I attempted to demonstrate through my favorite band’s music and poetry the phases our relationship went through. To represent the beginning, I chose Animal Collective’s “The Purple Bottle.”
I couldn’t find a music video of the song in its original form, but this video shows one of the lead singers playing acoustic guitar along with his wife playing the keyboard. This song is about the first stages of falling in love. If you’d like to hear the song in the original version - the singing is not as crazy - here it is.
To represent the middle, after we self-disclosed, bonded, and started feeling like any day spent away from each other was a wasted day, I chose “Grass.”
To represent the end of our relationship, when we were still together but things weren’t going well, I chose “Banshee Beat.” I found a video that shows the lyrics for better comprehension.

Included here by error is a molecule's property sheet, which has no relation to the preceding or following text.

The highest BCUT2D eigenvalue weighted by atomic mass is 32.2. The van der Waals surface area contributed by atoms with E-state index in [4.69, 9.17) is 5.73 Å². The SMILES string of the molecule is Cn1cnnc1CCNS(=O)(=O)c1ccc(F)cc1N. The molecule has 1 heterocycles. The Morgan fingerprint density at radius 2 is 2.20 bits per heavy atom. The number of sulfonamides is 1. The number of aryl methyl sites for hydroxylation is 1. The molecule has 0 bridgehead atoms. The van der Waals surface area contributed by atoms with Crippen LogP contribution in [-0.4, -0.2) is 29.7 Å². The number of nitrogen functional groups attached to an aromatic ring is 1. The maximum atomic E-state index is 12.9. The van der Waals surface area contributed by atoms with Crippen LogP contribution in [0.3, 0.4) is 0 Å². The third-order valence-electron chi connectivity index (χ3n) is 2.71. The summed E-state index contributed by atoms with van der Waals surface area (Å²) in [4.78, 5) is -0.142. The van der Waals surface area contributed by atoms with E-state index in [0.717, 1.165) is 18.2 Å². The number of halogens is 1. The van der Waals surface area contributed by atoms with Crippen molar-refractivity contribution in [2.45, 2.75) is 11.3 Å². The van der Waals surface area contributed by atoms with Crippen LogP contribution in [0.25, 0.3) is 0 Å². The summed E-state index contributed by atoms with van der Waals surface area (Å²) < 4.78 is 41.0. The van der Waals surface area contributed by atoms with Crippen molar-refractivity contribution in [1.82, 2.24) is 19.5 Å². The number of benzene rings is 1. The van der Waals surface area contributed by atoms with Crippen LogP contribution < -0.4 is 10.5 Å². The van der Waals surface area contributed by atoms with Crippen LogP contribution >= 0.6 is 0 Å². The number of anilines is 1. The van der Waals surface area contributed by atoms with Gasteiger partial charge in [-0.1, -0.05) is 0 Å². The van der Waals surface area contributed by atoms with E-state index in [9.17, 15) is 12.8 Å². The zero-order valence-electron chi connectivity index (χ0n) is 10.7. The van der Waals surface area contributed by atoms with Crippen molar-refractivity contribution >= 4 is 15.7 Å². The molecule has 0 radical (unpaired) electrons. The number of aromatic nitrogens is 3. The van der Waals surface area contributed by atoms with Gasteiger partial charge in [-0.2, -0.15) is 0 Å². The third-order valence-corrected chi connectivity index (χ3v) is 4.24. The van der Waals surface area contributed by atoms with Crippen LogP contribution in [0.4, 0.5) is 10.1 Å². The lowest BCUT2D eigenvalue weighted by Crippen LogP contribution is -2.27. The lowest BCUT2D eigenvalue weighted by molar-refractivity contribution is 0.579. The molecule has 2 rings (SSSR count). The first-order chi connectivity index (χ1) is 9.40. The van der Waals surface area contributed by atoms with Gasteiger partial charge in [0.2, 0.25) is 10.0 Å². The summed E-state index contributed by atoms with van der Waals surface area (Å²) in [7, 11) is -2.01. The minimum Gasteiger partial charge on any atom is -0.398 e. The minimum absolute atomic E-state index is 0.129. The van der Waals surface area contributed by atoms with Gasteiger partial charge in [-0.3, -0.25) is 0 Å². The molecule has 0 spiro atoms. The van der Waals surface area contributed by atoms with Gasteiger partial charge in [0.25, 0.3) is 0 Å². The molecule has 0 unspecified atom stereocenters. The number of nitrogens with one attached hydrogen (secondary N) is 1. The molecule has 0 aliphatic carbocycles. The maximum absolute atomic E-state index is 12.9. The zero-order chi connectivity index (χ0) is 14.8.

If you’d like to see various interpretations of Animal Collective’s complex lyrics, here’s a website that's great for helping you gain a better understanding of them.
I also am including a scene from “Across the Universe” to represent the difficulties Steve and I went through after I decided to break up with him.
This clip shows the disintegration of Sadie’s and JoJo’s relationship, and while it’s a lot more glorious and dramatic, I can relate to it in terms of my break-up with Steve. We went through so much during the two months following the day I actually left him: the dyadic phase, the social phase, and ultimately the grave dressing phase all occurred (Campbell Eichhorn 247). Although we only saw each other twice afterwards, we emailed each other often, which only caused a lot of heartache and anger. I finally cleaned my house, though: I haven’t spoken to him or really felt like I miss him in over two weeks now.